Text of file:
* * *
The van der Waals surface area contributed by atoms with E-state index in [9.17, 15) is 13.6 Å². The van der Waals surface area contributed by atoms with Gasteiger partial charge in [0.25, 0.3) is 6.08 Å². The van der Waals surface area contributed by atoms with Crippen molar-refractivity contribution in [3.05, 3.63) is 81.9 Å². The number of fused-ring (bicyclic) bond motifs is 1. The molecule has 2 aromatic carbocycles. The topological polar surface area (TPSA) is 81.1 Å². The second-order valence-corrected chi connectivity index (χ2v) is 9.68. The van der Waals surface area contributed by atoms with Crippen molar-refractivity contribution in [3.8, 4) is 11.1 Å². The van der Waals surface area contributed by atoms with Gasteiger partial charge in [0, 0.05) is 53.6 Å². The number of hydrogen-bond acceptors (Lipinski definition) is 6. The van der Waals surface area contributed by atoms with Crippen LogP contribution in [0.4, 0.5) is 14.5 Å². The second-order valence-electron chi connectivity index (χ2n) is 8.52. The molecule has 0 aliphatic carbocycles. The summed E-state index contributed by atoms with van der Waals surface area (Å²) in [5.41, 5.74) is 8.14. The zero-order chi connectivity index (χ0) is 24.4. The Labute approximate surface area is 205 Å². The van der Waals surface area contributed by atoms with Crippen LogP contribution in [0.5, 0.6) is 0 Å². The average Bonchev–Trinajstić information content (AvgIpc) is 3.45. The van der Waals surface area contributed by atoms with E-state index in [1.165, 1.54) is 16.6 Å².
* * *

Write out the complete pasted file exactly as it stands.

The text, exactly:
The van der Waals surface area contributed by atoms with E-state index in [9.17, 15) is 13.6 Å². The van der Waals surface area contributed by atoms with Gasteiger partial charge in [0.25, 0.3) is 6.08 Å². The van der Waals surface area contributed by atoms with Crippen molar-refractivity contribution in [3.05, 3.63) is 81.9 Å². The number of fused-ring (bicyclic) bond motifs is 1. The molecule has 2 aromatic carbocycles. The topological polar surface area (TPSA) is 81.1 Å². The second-order valence-corrected chi connectivity index (χ2v) is 9.68. The van der Waals surface area contributed by atoms with Crippen molar-refractivity contribution in [3.8, 4) is 11.1 Å². The van der Waals surface area contributed by atoms with Gasteiger partial charge in [0, 0.05) is 53.6 Å². The number of hydrogen-bond acceptors (Lipinski definition) is 6. The van der Waals surface area contributed by atoms with Crippen LogP contribution in [0.4, 0.5) is 14.5 Å². The second-order valence-electron chi connectivity index (χ2n) is 8.52. The molecule has 0 aliphatic carbocycles. The summed E-state index contributed by atoms with van der Waals surface area (Å²) in [5.41, 5.74) is 8.14. The zero-order chi connectivity index (χ0) is 24.4. The Labute approximate surface area is 205 Å². The van der Waals surface area contributed by atoms with Crippen LogP contribution in [0.5, 0.6) is 0 Å². The average Bonchev–Trinajstić information content (AvgIpc) is 3.45. The van der Waals surface area contributed by atoms with E-state index in [1.165, 1.54) is 16.6 Å².